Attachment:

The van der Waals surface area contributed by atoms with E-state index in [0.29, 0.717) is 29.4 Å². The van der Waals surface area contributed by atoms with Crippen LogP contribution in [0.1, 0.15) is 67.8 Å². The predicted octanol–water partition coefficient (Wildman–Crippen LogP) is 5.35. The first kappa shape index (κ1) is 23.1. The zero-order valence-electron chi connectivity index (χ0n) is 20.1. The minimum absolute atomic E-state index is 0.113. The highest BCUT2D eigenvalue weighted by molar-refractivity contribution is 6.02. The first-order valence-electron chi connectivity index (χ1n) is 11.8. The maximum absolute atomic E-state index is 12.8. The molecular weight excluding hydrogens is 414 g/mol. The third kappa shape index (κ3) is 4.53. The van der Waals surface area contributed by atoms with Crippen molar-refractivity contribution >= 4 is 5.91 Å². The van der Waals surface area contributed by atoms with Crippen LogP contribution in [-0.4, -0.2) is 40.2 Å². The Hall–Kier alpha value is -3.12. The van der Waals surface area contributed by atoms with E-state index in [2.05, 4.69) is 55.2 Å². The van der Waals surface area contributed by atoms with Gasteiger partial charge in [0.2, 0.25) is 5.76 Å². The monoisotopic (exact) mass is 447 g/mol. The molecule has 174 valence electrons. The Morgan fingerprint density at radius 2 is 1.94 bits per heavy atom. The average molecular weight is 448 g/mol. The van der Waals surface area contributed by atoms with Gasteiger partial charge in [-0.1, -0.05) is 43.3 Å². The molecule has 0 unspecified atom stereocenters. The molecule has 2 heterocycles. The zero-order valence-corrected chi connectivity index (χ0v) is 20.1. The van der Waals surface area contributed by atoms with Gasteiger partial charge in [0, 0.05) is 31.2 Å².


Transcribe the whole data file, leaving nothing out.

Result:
The van der Waals surface area contributed by atoms with E-state index in [0.29, 0.717) is 29.4 Å². The van der Waals surface area contributed by atoms with Crippen LogP contribution in [0.1, 0.15) is 67.8 Å². The predicted octanol–water partition coefficient (Wildman–Crippen LogP) is 5.35. The first kappa shape index (κ1) is 23.1. The zero-order valence-electron chi connectivity index (χ0n) is 20.1. The minimum absolute atomic E-state index is 0.113. The highest BCUT2D eigenvalue weighted by molar-refractivity contribution is 6.02. The first-order valence-electron chi connectivity index (χ1n) is 11.8. The maximum absolute atomic E-state index is 12.8. The molecular weight excluding hydrogens is 414 g/mol. The third kappa shape index (κ3) is 4.53. The van der Waals surface area contributed by atoms with Crippen molar-refractivity contribution >= 4 is 5.91 Å². The van der Waals surface area contributed by atoms with Crippen LogP contribution in [-0.4, -0.2) is 40.2 Å². The Hall–Kier alpha value is -3.12. The van der Waals surface area contributed by atoms with E-state index in [2.05, 4.69) is 55.2 Å². The van der Waals surface area contributed by atoms with Gasteiger partial charge in [0.2, 0.25) is 5.76 Å². The monoisotopic (exact) mass is 447 g/mol. The molecule has 174 valence electrons. The Morgan fingerprint density at radius 2 is 1.94 bits per heavy atom. The average molecular weight is 448 g/mol. The van der Waals surface area contributed by atoms with Gasteiger partial charge in [-0.1, -0.05) is 43.3 Å². The molecule has 0 unspecified atom stereocenters. The molecule has 2 heterocycles. The zero-order valence-corrected chi connectivity index (χ0v) is 20.1. The van der Waals surface area contributed by atoms with Gasteiger partial charge in [0, 0.05) is 31.2 Å².